7 Jul    Jupiter, Venus and Aldebaran form a nearly vertical line before dawn, with Jupiter at the top, Venus 2 finger-widths below and Aldebaran another ½ finger-width beyond.

USPS Star Calendar for 3-9 July 26 June 2011

Posted by amedalen in July 2011.
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3 Jul    At dusk, magnitude -0.3 Mercury is 1.5 fist-widths to the moon’s right, and Regulus is the same distance to the upper left.

4 Jul    Earth is at aphelion, its farthest distance from the sun, 1.01674 astronomical units or a little more than 152 million kilometers away, which is nearly 5 million kilometers farther than at perihelion on 3 Jan. Regulus is 3 finger-widths to the moon’s upper right tonight. Ten percent of the moon’s surface is illuminated.

5 Jul    Regulus is 1.5 fist-widths to the moon’s right tonight.

7 Jul    Tonight the moon forms a triangle with Saturn and Spica. Saturn is less than 1 fist-width to the moon’s upper right, and Spica is about 1 fist-width to the upper left. The moon is at perigee, 57.94 Earth-radii or about 370,000 kilometers away. A little more than one-third of the moon’s surface is illuminated.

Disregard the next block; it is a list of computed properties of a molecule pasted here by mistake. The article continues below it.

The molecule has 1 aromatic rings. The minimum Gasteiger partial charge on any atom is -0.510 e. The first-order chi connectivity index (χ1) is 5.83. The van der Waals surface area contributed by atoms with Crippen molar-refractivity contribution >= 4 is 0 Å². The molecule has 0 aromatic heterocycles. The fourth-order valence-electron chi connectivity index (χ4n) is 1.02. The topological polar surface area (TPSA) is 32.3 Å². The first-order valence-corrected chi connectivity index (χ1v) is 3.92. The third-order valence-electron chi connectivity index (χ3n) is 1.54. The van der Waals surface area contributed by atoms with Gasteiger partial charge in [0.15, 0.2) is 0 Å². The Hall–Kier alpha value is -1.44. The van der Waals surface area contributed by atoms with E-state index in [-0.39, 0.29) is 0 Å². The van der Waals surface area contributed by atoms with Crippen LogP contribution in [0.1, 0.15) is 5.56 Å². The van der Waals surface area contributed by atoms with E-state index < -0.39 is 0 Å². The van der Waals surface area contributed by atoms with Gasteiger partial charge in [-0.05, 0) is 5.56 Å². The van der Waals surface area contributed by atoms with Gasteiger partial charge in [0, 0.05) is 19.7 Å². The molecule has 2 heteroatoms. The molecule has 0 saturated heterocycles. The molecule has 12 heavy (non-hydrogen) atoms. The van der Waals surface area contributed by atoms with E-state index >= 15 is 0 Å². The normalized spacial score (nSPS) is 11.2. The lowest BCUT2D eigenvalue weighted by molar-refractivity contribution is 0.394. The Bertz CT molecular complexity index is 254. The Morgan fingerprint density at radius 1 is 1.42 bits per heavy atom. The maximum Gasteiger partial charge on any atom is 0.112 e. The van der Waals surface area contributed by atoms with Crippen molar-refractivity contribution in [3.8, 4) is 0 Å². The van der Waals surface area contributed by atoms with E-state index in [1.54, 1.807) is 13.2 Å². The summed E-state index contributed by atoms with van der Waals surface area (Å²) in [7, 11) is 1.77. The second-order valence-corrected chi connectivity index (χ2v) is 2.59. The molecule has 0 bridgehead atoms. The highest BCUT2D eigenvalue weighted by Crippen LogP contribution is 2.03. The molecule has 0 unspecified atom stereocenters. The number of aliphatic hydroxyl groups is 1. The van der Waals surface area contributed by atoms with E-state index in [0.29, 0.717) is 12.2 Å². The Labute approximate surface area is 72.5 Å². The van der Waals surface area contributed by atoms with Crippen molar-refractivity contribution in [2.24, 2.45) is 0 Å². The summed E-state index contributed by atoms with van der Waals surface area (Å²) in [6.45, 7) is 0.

8 Jul    Spica is 2 finger-widths to the moon’s upper right this evening. First-quarter moon at 0629 UT

USPS Star Calendar for 4 to 10 July 27 June 2010

Posted by amedalen in July 2010.
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4 Jul
For the next week or so, watch Venus and Regulus grow closer each evening. Last-quarter moon at 1435 UT

6 Jul
Earth is at aphelion, its farthest distance from the sun, about 1.0167 astronomical units away. This is about 3.1 million miles more than the distance at perihelion, Earth’s closest approach to the sun, on 3 Jan.

8 Jul
As the sky darkens, Venus and Regulus stand side by side, separated by 1 finger-width low in the west.

9 Jul
Venus
passes to the upper right of Regulus, separated by 1 degree.

10 Jul
Venus
is now above or to the upper left of Regulus.